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Afterward, we continued our Presidential kick down at the Presidential Wax Museum, nestled in the heart of the giant Tourist Trap known as Keystone. We got to see the faces of all 45 Presidents, as well as other historic figures. We couldn’t interact with any of them as we had with Madame Tussaud’s back in 2011, but we did get to see several famous moments of Presidential history, including the Lincoln-Douglas debate, Grover Cleveland’s wedding, the moon landing, the JFK assassination, and the 9/11 aftermath.

My favorite part of the visit was the mock Presidential press conference podium, where all four of us got the chance to play POTUS to no one in particular. The kids’ favorite part, however, was the bin of colorful rocks we let them dig through before heading out. Hannah in particular seemed to enjoy collecting rocks on our trip, continuing to find more and more to take with her at every stop.

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We drove on down (through a tunnel) to Sylvan Lake along the Needles Highway to have a little lunch and then get our feet wet. This particular lake was featured in the movie National Treasure: Book of Secrets, and Hannah and I got to climb on some of the same rocks traversed by Nicolas Cage and the cast of the film (from this scene, specifically). Aaron did some digging in the sand, but since none of us has brought swimming suits, we couldn’t get too wet before we left.

The lake itself was ridiculously crowded as well, for reasons I couldn’t quite understand, as there were plenty of other lakes nearby in the Black Hills. None of them featured the same fantastic rocks, however, one of which became a diving board for some people who didn’t seem worried about failing to clear the rocks below when jumping off.

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We took the long road back to camp, winding our way around the scenic Needles Highway. We got to see plenty of the tall, pointed peaks that give the road its name, and we also had to squeeze through a narrow called the “Needle’s Eye,” a bit of a difficult feat as there was only room for one car at a time and nobody around to direct traffic. On our way back down the mountain, we got to see some spectacular views of the hills and valleys below, and it was hard not to stop at every one to snap photos as we headed back down to the main highway.

On the way back to camp, we passed by the Crazy Horse Memorial, which we could clearly see from Highway 385. Vivian and I had visited it back in 2009, and I could barely tell if anything had changed since then, so we didn’t bother paying $30 to drive inside for a slightly closer look.

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We made some foil-wrapped chicken and potatoes for dinner back at the campsite, which we baked right in the fire. Aaron created a kind of story with a collection of toys using our tent’s windows as “panels” of a comic strip. Then we had some more s’mores by the fire before calling it a night.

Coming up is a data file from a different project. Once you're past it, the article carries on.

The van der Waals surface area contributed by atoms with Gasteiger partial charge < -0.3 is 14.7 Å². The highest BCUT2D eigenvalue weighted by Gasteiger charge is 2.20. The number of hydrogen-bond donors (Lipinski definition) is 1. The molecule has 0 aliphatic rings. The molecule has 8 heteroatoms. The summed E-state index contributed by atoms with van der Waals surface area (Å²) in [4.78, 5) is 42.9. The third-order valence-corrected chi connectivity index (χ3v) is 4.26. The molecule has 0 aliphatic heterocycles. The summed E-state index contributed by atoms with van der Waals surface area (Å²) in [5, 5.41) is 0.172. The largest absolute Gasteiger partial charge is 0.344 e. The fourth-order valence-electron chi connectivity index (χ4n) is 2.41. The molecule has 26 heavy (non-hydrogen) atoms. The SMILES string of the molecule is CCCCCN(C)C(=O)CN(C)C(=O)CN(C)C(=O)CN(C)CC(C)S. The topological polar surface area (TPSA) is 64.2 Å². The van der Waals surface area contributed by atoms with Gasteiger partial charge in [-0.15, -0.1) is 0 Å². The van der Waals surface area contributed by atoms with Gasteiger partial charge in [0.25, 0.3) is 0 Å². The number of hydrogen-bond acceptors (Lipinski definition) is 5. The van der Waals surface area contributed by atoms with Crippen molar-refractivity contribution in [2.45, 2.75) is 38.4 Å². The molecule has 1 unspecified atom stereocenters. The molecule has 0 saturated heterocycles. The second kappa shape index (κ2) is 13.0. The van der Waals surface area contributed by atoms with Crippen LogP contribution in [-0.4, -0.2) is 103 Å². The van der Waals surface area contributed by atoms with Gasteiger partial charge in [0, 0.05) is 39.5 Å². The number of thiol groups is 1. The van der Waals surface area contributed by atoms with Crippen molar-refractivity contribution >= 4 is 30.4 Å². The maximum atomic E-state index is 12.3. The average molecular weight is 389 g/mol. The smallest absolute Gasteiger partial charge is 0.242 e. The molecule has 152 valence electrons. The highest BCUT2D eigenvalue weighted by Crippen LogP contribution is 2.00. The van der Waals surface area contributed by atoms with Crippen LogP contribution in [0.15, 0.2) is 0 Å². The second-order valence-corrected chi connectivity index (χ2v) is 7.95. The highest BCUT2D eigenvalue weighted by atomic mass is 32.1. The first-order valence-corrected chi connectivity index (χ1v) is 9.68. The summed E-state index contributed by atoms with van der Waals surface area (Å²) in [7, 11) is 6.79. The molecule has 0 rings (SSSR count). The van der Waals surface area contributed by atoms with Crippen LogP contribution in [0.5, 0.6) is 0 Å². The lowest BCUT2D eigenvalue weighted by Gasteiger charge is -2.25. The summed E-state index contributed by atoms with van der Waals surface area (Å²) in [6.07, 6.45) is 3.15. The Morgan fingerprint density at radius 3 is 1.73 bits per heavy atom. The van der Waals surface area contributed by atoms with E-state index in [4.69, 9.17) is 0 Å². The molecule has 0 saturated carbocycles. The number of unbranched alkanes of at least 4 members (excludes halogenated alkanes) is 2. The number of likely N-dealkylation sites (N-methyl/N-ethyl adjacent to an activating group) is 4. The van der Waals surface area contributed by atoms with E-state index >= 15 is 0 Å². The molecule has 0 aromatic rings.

Road Trip Day 3: Toadstools and Black Hills

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On day three, we hit the road to see Toadstool Geological Park up in the very northwest corner of Nebraska. It was like being dropped from an endless, grassy prairie into the middle of a strange, desert landscape. We followed a series of numbered posts through the various rocky structure that looked a bit like another planet, and it was hard to keep the kids from using every sloped rock as a giant, sandy slide. In addition to the strange, mushroom-like rock formations, we also found some 30 million year old rhino tracks, which were embedded into the rock.

The weather was around ninety degrees, but so dry that it barely registered, and when we were done with our little hike, we got to take a bit of the sand hills with us on our way out. If you ever make the same trip, be sure to top off your tank in Chadron. We were driving on fumes all the way to Hot Springs without a gas station in sight.

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Before long, the landscape changed again into vast rolling hills covered with pine trees as we entered the Black Hills. We stocked up on some food before heading to our campsite at Roubaix Lake, a lovely little campground about 40 minutes north of Mount Rushmore. We grilled up some burgers for dinner before letting the kids walk down to the lake to wade a bit and look for frogs. There were a bunch of tiny purple daisies blooming along the paths as well, which Hannah picked for all of us (and her stuffed toys). The weather was mostly perfect, though a thunderstorm managed to roll by just as we were finishing up our s’mores for the evening. Fortunately, we were ready for bed anyway, and our tent proved to be dry and water-tight, which made falling asleep to the pitter-patter of raindrops even easier.

One other note: the Black Hills are definitely “Trump country.” Everywhere we went we found little pop-up “Trump shops,” which may have opened just for the President’s visit to Mount Rushmore last month, but were still sticking around with Trump memorabilia for sale.